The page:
Byard's absence at all voluntary portions of OTAs was intriguing given how he was asked to take a pay cut in April and refused. He spoke to the media Thursday for the first time during the offseason and offered an explanation for his missed time.
"I had already talked to the coaches about training on my own and doing my own thing," Byard said. "There was never any doubt from the coaches on my end that I was going to be here for minicamp and be the same player I've always been."
The Titans asked Byard to take a reduction from his salary, which includes a $13.6 million base and $19.6 million cap hit this season. Byard said not attending OTAs had nothing to do with being asked to take a pay cut and that it was his plan long before any of that came into the picture.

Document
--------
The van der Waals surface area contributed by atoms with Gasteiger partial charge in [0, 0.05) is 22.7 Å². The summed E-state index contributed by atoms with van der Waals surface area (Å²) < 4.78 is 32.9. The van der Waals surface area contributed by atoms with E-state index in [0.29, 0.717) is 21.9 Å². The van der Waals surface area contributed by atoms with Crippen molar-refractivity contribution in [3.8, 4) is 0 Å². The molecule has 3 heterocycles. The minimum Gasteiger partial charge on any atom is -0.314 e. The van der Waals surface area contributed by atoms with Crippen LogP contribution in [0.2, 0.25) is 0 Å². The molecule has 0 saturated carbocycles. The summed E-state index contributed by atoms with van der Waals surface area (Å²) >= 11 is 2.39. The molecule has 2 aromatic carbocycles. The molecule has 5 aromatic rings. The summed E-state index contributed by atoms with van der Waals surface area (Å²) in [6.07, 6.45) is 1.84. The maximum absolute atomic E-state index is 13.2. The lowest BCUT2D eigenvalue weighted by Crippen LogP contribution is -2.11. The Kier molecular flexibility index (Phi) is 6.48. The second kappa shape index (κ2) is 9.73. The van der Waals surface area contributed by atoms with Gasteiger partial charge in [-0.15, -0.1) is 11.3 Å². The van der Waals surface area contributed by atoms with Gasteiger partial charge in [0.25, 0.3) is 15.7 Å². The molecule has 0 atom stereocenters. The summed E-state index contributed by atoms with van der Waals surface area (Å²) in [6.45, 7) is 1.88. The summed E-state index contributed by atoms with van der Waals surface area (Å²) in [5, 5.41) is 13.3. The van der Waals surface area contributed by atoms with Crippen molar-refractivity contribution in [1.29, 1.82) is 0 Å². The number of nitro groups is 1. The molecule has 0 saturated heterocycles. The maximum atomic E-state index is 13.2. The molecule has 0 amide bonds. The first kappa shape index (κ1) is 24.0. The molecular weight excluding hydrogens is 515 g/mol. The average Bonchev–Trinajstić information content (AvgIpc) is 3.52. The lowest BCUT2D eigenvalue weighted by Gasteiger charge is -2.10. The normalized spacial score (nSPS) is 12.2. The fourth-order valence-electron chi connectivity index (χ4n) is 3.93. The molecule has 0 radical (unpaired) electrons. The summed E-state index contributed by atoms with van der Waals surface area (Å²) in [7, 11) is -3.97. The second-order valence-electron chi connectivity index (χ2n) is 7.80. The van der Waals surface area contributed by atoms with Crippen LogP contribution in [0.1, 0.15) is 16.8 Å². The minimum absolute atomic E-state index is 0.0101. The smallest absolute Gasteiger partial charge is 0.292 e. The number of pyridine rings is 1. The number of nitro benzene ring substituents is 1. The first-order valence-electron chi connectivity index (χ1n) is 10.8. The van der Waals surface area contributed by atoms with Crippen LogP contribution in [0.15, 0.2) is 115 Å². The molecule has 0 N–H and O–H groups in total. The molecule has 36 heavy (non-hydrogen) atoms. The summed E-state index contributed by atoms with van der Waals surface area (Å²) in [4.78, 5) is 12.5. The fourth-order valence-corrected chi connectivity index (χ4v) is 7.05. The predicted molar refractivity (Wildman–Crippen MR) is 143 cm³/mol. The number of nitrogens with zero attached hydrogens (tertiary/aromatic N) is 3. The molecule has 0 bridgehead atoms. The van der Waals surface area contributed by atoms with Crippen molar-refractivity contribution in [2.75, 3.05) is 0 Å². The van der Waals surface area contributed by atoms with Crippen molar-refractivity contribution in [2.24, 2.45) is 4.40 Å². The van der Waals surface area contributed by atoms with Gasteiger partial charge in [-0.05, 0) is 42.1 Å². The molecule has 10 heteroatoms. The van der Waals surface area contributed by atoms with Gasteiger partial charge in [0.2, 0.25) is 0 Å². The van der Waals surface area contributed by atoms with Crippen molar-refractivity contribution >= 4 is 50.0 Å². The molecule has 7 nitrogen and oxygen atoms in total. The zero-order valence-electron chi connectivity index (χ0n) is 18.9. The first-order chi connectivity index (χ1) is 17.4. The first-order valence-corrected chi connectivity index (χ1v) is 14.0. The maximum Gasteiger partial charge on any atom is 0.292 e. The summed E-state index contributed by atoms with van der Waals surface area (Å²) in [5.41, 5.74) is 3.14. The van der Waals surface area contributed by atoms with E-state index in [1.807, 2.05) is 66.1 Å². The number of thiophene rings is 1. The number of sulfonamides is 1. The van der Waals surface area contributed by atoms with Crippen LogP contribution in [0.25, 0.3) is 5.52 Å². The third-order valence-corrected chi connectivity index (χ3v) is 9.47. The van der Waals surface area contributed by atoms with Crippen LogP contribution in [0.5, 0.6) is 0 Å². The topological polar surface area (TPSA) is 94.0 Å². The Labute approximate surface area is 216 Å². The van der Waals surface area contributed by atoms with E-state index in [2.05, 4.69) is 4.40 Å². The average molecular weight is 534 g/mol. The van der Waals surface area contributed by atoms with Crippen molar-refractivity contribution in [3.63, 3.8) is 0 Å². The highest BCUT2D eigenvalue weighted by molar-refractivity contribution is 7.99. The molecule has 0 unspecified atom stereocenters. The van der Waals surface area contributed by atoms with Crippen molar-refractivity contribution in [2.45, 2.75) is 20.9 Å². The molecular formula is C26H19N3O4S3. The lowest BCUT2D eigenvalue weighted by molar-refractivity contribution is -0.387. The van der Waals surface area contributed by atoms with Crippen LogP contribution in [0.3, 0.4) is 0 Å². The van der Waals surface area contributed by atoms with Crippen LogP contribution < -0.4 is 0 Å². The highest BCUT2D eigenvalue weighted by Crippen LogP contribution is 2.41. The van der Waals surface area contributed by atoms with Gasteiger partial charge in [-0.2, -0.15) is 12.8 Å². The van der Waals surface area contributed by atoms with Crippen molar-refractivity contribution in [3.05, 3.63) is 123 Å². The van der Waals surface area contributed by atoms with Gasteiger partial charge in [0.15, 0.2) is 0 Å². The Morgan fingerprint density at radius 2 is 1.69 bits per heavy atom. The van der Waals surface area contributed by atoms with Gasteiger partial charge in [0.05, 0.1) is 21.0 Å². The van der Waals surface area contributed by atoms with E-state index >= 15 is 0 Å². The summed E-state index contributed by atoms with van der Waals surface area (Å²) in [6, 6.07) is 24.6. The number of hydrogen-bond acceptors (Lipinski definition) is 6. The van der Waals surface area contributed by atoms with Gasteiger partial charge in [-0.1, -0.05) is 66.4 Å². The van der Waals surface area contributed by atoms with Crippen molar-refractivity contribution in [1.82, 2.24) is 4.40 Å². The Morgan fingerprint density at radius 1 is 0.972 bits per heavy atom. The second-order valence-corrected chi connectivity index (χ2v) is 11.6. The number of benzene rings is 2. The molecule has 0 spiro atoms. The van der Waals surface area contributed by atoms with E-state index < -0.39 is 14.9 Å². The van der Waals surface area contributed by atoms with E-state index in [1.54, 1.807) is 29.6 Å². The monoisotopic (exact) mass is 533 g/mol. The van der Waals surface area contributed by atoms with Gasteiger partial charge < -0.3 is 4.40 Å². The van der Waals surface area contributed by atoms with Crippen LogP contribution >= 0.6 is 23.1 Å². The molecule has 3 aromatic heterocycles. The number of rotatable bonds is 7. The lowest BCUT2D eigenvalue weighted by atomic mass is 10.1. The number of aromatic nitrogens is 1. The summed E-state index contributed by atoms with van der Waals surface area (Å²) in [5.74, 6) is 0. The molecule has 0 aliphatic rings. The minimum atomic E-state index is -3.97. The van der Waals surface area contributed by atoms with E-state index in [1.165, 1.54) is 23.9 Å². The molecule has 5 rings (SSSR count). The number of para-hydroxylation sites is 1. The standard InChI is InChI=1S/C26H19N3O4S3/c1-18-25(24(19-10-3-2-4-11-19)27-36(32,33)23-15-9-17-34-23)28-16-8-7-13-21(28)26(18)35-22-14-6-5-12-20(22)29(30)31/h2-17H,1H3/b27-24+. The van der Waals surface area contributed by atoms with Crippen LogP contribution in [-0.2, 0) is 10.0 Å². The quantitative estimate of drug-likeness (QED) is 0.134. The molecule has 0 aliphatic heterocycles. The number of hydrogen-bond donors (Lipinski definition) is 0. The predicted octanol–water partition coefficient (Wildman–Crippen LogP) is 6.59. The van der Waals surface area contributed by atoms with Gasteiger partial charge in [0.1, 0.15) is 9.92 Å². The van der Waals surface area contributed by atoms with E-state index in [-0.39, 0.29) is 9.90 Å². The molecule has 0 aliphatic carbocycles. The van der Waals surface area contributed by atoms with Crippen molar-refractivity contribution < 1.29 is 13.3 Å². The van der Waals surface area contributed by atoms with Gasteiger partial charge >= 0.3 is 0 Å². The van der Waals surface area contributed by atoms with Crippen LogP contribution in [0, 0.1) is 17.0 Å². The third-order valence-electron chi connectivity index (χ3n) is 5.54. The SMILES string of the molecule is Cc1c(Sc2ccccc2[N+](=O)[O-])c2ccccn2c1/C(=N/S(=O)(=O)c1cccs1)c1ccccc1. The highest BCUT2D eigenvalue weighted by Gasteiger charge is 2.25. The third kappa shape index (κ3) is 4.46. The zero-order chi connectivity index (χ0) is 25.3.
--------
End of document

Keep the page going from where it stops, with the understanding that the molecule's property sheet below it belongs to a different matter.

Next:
The eighth-year veteran wanted to build on the offseason training that started soon after the Super Bowl.
"Usually, when you come into April, they kind of take things back a little bit cause guys are just returning," Byard said. "But I was already full speed going and I didn't want to change that."
Byard was very comfortable with defensive coordinator Shane Bowen's scheme, which he has played in for the past four seasons. That, along with having spent the past five seasons with coach Mike Vrabel, made Byard secure about not being at the facility for OTAs.
Most of his training was in Nashville with Jeremy Holt of Athlete Performance and other NFL defensive backs including teammate Roger McCreary. Byard was also in contact with the coaching staff and on Zoom with the other defensive backs.
Now that he's back in the building, Byard said he appreciates the energy new defensive backs coach Chris Harris brings both in meetings and on the field. Titans players said Byard's presence was felt immediately when he returned for minicamp.
New linebacker Azeez Al-Shaair referred to Byard's return as "a breath of fresh air."